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I am in the process of writing a TCP server using Berkely SOCKET API under linux. Now the clients have a set of specifications and each message send by the client is based on those specifications i-e the message sent from the client corresponds to one of the many structs specified by the specs. Now the scenario is that the server doesn't know which message the client is going to send at what time. Once we get the message we can figure out what it is but not before that. The messages sent by the clients have variable lengths so we can not know in advance what message we are going to get. To solve this I have used the following method:

const char *buf[4096] = { 0 };
          if ( recv (connected, buf, 4096, 0) == -1)
             {
               printf ("Error in recvng message\n");
               exit (-1);
             }

That is I use a default buffer of size 4096 (no message from the client can be larger than this size). receive in that buffer and then afterwards I Check the message type and take the corresponding action as follows:

struct ofp_header *oph;
oph=(struct ofp_header *)buf;
switch (oph->type)
{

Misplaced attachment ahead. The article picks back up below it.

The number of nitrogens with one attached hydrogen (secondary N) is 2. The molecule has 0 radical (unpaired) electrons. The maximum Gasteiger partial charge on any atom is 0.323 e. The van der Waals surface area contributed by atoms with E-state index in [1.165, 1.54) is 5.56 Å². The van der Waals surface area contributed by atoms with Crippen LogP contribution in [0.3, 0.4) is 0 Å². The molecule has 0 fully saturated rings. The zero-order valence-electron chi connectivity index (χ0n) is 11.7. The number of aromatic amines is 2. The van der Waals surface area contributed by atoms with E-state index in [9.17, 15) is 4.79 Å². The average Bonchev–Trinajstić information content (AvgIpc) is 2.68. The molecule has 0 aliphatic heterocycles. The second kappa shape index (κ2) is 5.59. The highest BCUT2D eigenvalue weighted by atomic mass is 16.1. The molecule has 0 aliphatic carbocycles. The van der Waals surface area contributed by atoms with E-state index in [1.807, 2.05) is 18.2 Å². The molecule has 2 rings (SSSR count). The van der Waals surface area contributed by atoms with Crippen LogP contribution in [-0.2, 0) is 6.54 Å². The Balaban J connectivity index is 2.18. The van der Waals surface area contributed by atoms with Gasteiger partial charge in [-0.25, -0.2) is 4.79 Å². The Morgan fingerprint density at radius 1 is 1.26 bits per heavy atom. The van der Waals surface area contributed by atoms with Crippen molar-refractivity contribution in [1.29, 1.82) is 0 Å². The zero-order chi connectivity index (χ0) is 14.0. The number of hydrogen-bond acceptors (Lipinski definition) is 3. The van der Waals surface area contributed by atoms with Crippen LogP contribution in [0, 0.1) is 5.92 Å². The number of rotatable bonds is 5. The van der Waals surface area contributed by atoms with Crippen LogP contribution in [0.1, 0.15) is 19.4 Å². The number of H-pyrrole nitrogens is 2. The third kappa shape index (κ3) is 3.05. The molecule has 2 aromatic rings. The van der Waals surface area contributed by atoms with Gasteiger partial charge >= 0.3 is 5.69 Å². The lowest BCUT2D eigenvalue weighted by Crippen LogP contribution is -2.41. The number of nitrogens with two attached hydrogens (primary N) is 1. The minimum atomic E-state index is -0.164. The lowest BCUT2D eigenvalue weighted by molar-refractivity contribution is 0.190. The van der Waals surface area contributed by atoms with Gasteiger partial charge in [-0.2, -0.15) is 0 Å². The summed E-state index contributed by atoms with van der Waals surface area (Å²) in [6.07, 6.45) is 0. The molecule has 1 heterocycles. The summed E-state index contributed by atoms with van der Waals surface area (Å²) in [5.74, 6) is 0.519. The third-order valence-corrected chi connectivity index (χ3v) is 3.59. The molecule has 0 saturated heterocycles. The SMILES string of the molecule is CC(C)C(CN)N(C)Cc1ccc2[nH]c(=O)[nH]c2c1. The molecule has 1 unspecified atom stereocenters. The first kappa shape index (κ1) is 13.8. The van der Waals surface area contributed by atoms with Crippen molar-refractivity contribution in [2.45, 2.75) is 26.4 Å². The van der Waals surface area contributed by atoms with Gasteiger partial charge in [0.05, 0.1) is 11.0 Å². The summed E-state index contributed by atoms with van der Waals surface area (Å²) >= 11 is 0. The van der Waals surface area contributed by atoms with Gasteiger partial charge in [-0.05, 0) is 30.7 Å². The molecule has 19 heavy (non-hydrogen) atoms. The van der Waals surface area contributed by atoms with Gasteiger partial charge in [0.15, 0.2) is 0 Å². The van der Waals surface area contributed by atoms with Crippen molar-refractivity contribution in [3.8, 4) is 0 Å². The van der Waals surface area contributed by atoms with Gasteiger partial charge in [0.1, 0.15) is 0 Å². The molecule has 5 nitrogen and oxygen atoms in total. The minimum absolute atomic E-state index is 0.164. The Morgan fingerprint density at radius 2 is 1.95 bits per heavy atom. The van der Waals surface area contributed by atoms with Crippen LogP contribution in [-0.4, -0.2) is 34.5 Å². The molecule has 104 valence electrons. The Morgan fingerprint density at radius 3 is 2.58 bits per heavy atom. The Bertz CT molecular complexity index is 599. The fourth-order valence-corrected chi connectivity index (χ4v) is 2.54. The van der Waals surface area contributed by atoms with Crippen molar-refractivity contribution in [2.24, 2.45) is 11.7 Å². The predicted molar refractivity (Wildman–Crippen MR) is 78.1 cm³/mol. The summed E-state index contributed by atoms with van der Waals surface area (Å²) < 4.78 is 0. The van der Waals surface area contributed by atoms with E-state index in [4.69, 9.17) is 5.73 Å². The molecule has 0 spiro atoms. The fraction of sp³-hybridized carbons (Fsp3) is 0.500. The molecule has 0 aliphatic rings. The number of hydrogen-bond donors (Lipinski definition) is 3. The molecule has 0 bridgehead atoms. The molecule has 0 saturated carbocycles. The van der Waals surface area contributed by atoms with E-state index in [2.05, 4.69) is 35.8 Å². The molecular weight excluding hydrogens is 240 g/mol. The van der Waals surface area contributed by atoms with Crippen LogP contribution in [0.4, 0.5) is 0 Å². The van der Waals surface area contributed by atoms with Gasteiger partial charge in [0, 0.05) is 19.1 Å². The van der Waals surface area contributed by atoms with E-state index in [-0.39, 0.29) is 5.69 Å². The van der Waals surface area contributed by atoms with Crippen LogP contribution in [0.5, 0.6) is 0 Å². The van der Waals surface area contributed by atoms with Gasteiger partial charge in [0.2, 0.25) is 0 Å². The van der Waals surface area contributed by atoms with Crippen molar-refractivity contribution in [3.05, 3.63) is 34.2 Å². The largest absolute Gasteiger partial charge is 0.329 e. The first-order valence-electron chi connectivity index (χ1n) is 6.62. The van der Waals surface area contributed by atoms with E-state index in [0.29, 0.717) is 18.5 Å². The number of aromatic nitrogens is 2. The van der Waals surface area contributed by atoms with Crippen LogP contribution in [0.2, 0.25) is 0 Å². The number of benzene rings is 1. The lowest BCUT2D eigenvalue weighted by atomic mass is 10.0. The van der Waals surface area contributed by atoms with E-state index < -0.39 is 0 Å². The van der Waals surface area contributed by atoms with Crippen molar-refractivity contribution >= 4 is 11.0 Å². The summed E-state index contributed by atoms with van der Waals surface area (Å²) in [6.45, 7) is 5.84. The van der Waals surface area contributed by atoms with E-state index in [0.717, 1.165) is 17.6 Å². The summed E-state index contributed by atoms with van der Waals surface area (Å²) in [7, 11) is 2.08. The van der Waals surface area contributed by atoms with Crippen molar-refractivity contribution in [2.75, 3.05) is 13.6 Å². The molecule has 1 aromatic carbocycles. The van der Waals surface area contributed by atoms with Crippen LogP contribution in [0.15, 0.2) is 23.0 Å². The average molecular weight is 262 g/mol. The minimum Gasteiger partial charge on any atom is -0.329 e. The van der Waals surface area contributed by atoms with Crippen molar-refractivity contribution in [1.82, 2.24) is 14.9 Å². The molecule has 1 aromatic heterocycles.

case example_pkt:
handle_example_pkt();
break;
}

This works fine but I just wanted to confirm that is it an appropriate method or is there something else that could be better than this. All help much appreciated.

Thanks.

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1 Answer 1

up vote 5 down vote accepted

TCP is stream-based. This means if you use a buffer larger than your message you may receive part of the next message as well.

This means you will need to know the size of the message and incorporate any additional data into the next message. There are two obvious ways to do this:

  1. Modify the protocol to send the size of each message as the first few bytes of the message. Read the size first, then only read that many bytes.

  2. Since you know the size of each message, keep track of how many bytes you read. Process the first message in the buffer then subtract the size of that message from the remaining bytes in the buffer. Continue to repeat this process until you either A. Don't have enough bytes left to identify the message type or B. Don't have enough bytes for a message of the detected type. Save any remaining bytes and call recv again to read more data.

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yes this is what I fear. Can you please post a solution to this ? –  Abdullah Jan 31 '12 at 14:37
    
Please see edited answer. –  Dark Falcon Jan 31 '12 at 15:00
    
Thanks much, much appreciated, it is clear now what to do :) cheers :) –  Abdullah Jan 31 '12 at 15:57
1  
Also - even if the buffer passed to recv is big enough to hold an entire "message", it may only receive partial data (less bytes than what was passed in). Your have to code your calls to recv() to handle these cases as well - keep looping on recv() until you get all the bytes expected. –  selbie Feb 1 '12 at 20:58

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